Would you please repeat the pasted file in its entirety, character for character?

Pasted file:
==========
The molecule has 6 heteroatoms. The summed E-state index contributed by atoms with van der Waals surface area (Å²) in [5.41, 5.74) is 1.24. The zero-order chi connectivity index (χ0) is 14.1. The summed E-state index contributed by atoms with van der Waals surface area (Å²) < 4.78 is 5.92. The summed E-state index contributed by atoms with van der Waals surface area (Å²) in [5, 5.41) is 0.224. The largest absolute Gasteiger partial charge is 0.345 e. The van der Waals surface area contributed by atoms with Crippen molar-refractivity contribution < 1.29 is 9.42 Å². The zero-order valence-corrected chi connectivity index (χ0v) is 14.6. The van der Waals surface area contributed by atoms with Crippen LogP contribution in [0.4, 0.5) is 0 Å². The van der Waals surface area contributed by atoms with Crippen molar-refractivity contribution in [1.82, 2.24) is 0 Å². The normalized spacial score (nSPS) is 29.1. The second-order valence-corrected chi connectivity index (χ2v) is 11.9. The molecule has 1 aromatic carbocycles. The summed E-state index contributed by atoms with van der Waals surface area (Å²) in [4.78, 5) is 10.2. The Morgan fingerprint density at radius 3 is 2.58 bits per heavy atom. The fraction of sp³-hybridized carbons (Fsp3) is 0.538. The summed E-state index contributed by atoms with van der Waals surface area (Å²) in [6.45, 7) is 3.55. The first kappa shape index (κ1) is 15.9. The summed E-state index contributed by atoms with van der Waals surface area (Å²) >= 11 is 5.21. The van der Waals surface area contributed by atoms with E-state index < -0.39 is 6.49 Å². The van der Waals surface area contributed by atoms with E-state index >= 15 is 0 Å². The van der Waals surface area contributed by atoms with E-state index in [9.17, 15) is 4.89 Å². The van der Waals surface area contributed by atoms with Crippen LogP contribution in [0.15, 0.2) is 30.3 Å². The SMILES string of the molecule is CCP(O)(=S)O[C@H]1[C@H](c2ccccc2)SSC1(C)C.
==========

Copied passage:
The molecule has 6 heteroatoms. The summed E-state index contributed by atoms with van der Waals surface area (Å²) in [5.41, 5.74) is 1.24. The zero-order chi connectivity index (χ0) is 14.1. The summed E-state index contributed by atoms with van der Waals surface area (Å²) < 4.78 is 5.92. The summed E-state index contributed by atoms with van der Waals surface area (Å²) in [5, 5.41) is 0.224. The largest absolute Gasteiger partial charge is 0.345 e. The van der Waals surface area contributed by atoms with Crippen molar-refractivity contribution < 1.29 is 9.42 Å². The zero-order valence-corrected chi connectivity index (χ0v) is 14.6. The van der Waals surface area contributed by atoms with Crippen LogP contribution in [0.4, 0.5) is 0 Å². The van der Waals surface area contributed by atoms with Crippen molar-refractivity contribution in [1.82, 2.24) is 0 Å². The normalized spacial score (nSPS) is 29.1. The second-order valence-corrected chi connectivity index (χ2v) is 11.9. The molecule has 1 aromatic carbocycles. The summed E-state index contributed by atoms with van der Waals surface area (Å²) in [4.78, 5) is 10.2. The Morgan fingerprint density at radius 3 is 2.58 bits per heavy atom. The fraction of sp³-hybridized carbons (Fsp3) is 0.538. The summed E-state index contributed by atoms with van der Waals surface area (Å²) in [6.45, 7) is 3.55. The first kappa shape index (κ1) is 15.9. The summed E-state index contributed by atoms with van der Waals surface area (Å²) >= 11 is 5.21. The van der Waals surface area contributed by atoms with E-state index < -0.39 is 6.49 Å². The van der Waals surface area contributed by atoms with E-state index >= 15 is 0 Å². The van der Waals surface area contributed by atoms with E-state index in [9.17, 15) is 4.89 Å². The van der Waals surface area contributed by atoms with Crippen LogP contribution in [0.15, 0.2) is 30.3 Å². The SMILES string of the molecule is CCP(O)(=S)O[C@H]1[C@H](c2ccccc2)SSC1(C)C.